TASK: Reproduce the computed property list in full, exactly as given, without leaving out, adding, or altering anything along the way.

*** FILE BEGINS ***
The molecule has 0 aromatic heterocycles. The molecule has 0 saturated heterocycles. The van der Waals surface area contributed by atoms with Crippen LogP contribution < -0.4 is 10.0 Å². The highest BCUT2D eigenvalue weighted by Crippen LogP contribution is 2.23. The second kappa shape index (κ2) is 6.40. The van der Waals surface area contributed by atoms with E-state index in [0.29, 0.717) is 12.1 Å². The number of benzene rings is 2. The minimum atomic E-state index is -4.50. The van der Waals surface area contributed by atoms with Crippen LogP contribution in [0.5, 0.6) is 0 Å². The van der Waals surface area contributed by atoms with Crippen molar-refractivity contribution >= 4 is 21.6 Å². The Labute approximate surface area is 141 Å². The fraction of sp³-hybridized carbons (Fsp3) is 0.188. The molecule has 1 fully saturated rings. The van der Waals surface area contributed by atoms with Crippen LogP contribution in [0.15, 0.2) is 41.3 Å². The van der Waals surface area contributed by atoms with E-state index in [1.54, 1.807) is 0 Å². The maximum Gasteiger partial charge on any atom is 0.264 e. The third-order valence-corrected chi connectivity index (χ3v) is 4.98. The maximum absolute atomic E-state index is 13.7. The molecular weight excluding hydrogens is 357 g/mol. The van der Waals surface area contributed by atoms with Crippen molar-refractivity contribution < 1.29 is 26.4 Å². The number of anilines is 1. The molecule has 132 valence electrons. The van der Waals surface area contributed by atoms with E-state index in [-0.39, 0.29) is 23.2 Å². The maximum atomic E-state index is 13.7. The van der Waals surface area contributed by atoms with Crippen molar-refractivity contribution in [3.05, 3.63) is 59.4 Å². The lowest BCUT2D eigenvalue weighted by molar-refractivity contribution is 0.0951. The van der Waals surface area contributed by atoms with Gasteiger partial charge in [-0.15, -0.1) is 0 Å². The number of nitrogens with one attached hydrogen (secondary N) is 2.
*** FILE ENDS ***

The molecule has 0 aromatic heterocycles. The molecule has 0 saturated heterocycles. The van der Waals surface area contributed by atoms with Crippen LogP contribution < -0.4 is 10.0 Å². The highest BCUT2D eigenvalue weighted by Crippen LogP contribution is 2.23. The second kappa shape index (κ2) is 6.40. The van der Waals surface area contributed by atoms with E-state index in [0.29, 0.717) is 12.1 Å². The number of benzene rings is 2. The minimum atomic E-state index is -4.50. The van der Waals surface area contributed by atoms with Crippen LogP contribution in [0.5, 0.6) is 0 Å². The van der Waals surface area contributed by atoms with Crippen molar-refractivity contribution >= 4 is 21.6 Å². The Labute approximate surface area is 141 Å². The fraction of sp³-hybridized carbons (Fsp3) is 0.188. The molecule has 1 fully saturated rings. The van der Waals surface area contributed by atoms with Crippen LogP contribution in [0.15, 0.2) is 41.3 Å². The van der Waals surface area contributed by atoms with E-state index in [1.54, 1.807) is 0 Å². The maximum Gasteiger partial charge on any atom is 0.264 e. The third-order valence-corrected chi connectivity index (χ3v) is 4.98. The maximum absolute atomic E-state index is 13.7. The molecular weight excluding hydrogens is 357 g/mol. The van der Waals surface area contributed by atoms with Crippen molar-refractivity contribution < 1.29 is 26.4 Å². The number of anilines is 1. The molecule has 132 valence electrons. The van der Waals surface area contributed by atoms with E-state index in [-0.39, 0.29) is 23.2 Å². The maximum atomic E-state index is 13.7. The van der Waals surface area contributed by atoms with Crippen molar-refractivity contribution in [3.05, 3.63) is 59.4 Å². The lowest BCUT2D eigenvalue weighted by molar-refractivity contribution is 0.0951. The van der Waals surface area contributed by atoms with Gasteiger partial charge in [-0.15, -0.1) is 0 Å². The number of nitrogens with one attached hydrogen (secondary N) is 2.